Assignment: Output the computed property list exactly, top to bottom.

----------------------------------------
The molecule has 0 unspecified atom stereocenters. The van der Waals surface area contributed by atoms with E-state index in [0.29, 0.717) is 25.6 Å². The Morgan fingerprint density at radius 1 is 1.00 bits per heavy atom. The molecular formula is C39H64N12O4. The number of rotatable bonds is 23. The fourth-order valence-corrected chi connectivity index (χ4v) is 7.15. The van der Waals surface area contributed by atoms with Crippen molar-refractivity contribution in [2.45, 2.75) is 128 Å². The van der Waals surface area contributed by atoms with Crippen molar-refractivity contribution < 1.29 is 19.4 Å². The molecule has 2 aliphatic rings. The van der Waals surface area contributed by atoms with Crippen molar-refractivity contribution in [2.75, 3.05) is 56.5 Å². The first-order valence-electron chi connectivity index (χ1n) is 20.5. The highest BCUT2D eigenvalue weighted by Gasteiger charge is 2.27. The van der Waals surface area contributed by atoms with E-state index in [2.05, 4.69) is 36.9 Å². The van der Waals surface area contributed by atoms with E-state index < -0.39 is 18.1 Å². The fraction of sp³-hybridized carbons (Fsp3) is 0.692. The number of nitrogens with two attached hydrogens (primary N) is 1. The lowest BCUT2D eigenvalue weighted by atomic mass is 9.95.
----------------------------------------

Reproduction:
The molecule has 0 unspecified atom stereocenters. The van der Waals surface area contributed by atoms with E-state index in [0.29, 0.717) is 25.6 Å². The Morgan fingerprint density at radius 1 is 1.00 bits per heavy atom. The molecular formula is C39H64N12O4. The number of rotatable bonds is 23. The fourth-order valence-corrected chi connectivity index (χ4v) is 7.15. The van der Waals surface area contributed by atoms with Crippen molar-refractivity contribution in [2.45, 2.75) is 128 Å². The van der Waals surface area contributed by atoms with Crippen molar-refractivity contribution < 1.29 is 19.4 Å². The molecule has 2 aliphatic rings. The van der Waals surface area contributed by atoms with Crippen molar-refractivity contribution in [2.75, 3.05) is 56.5 Å². The first-order valence-electron chi connectivity index (χ1n) is 20.5. The highest BCUT2D eigenvalue weighted by Gasteiger charge is 2.27. The van der Waals surface area contributed by atoms with E-state index in [2.05, 4.69) is 36.9 Å². The van der Waals surface area contributed by atoms with E-state index < -0.39 is 18.1 Å². The fraction of sp³-hybridized carbons (Fsp3) is 0.692. The number of nitrogens with two attached hydrogens (primary N) is 1. The lowest BCUT2D eigenvalue weighted by atomic mass is 9.95.